This article explores the International Journal of Lifelong Education archives in the period 1982–2020. We analyse how the Journal engages with the issue of inequality. This is accomplished by systematically identifying relevant articles within the archives, and reviewing these whilst taking account of the societal, cultural and political or economic contexts in which they were written. Most articles identified for review focused on specific disadvantaged groups, discussing ways in which adult education might help, support and strengthen them. A minority took a more critical approach, assessing the drivers for inequality, or problematising the role of lifelong education as a catalyst for addressing inequality or social injustice. In our analysis, we distinguish between inequalities related to class, gender and migration/ethnicity as themes emerging from our initial sweep of the archives, however these themes are represented unequally both in terms of number and attention given across the decades. Perhaps surprisingly, given the different forms of inequality addressed in the Journal, it seems that only very few of these papers can be directly associated with historical events and contexts relevant to the times in which they were written. Theoretically driven conceptualisations of inequality are rarities within the archives, with some notable exceptions.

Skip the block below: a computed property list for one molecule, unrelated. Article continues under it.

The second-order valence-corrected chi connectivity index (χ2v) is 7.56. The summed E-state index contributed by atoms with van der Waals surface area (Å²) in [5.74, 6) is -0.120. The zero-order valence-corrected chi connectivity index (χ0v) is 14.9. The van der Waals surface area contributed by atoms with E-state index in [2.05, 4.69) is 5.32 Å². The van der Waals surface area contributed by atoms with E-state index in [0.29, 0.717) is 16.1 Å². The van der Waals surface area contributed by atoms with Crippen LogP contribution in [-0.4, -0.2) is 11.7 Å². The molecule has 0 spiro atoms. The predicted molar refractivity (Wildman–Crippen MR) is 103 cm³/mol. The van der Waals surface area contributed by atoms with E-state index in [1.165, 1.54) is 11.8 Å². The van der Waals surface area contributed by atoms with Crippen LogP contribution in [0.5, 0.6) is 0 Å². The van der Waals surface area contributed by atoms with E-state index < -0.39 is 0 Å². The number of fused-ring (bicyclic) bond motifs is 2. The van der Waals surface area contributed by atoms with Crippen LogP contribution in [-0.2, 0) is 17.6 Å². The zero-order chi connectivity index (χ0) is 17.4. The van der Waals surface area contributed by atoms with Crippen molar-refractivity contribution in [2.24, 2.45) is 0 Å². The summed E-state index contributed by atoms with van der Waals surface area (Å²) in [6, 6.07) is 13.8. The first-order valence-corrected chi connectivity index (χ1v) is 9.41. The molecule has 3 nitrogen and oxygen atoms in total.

- Life-span and Life-course Studies
- social and political changes